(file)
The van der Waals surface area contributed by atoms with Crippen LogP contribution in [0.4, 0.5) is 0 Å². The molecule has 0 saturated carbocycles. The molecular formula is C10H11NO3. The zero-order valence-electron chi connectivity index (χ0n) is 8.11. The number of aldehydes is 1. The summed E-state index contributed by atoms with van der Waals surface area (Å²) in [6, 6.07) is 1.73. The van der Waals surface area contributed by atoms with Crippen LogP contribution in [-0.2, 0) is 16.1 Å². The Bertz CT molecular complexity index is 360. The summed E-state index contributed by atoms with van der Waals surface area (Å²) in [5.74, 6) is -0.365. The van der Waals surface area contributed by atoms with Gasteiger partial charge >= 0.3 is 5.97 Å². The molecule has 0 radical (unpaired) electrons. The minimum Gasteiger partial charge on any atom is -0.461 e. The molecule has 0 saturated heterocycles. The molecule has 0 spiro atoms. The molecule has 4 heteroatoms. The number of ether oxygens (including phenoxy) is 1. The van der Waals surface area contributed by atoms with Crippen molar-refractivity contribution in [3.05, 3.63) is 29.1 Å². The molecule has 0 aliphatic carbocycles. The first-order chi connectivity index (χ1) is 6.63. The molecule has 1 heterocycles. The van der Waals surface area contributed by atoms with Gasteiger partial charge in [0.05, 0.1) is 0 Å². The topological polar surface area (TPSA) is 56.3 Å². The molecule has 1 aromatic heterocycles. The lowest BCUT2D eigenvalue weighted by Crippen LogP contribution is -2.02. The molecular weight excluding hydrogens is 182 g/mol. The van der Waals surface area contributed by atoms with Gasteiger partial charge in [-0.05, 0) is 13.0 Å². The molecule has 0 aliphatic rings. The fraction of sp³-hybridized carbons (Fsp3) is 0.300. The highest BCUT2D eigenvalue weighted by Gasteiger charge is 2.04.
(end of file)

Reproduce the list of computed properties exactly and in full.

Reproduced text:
The van der Waals surface area contributed by atoms with Crippen LogP contribution in [0.4, 0.5) is 0 Å². The molecule has 0 saturated carbocycles. The molecular formula is C10H11NO3. The zero-order valence-electron chi connectivity index (χ0n) is 8.11. The number of aldehydes is 1. The summed E-state index contributed by atoms with van der Waals surface area (Å²) in [6, 6.07) is 1.73. The van der Waals surface area contributed by atoms with Crippen LogP contribution in [-0.2, 0) is 16.1 Å². The Bertz CT molecular complexity index is 360. The summed E-state index contributed by atoms with van der Waals surface area (Å²) in [5.74, 6) is -0.365. The van der Waals surface area contributed by atoms with Gasteiger partial charge >= 0.3 is 5.97 Å². The molecule has 0 radical (unpaired) electrons. The minimum Gasteiger partial charge on any atom is -0.461 e. The molecule has 0 saturated heterocycles. The molecule has 0 spiro atoms. The molecule has 4 heteroatoms. The number of ether oxygens (including phenoxy) is 1. The van der Waals surface area contributed by atoms with Crippen molar-refractivity contribution in [3.05, 3.63) is 29.1 Å². The molecule has 0 aliphatic carbocycles. The first-order chi connectivity index (χ1) is 6.63. The molecule has 1 heterocycles. The van der Waals surface area contributed by atoms with Gasteiger partial charge in [0.05, 0.1) is 0 Å². The topological polar surface area (TPSA) is 56.3 Å². The molecule has 1 aromatic heterocycles. The lowest BCUT2D eigenvalue weighted by Crippen LogP contribution is -2.02. The molecular weight excluding hydrogens is 182 g/mol. The van der Waals surface area contributed by atoms with Gasteiger partial charge in [-0.05, 0) is 13.0 Å². The molecule has 0 aliphatic rings. The fraction of sp³-hybridized carbons (Fsp3) is 0.300. The highest BCUT2D eigenvalue weighted by Gasteiger charge is 2.04.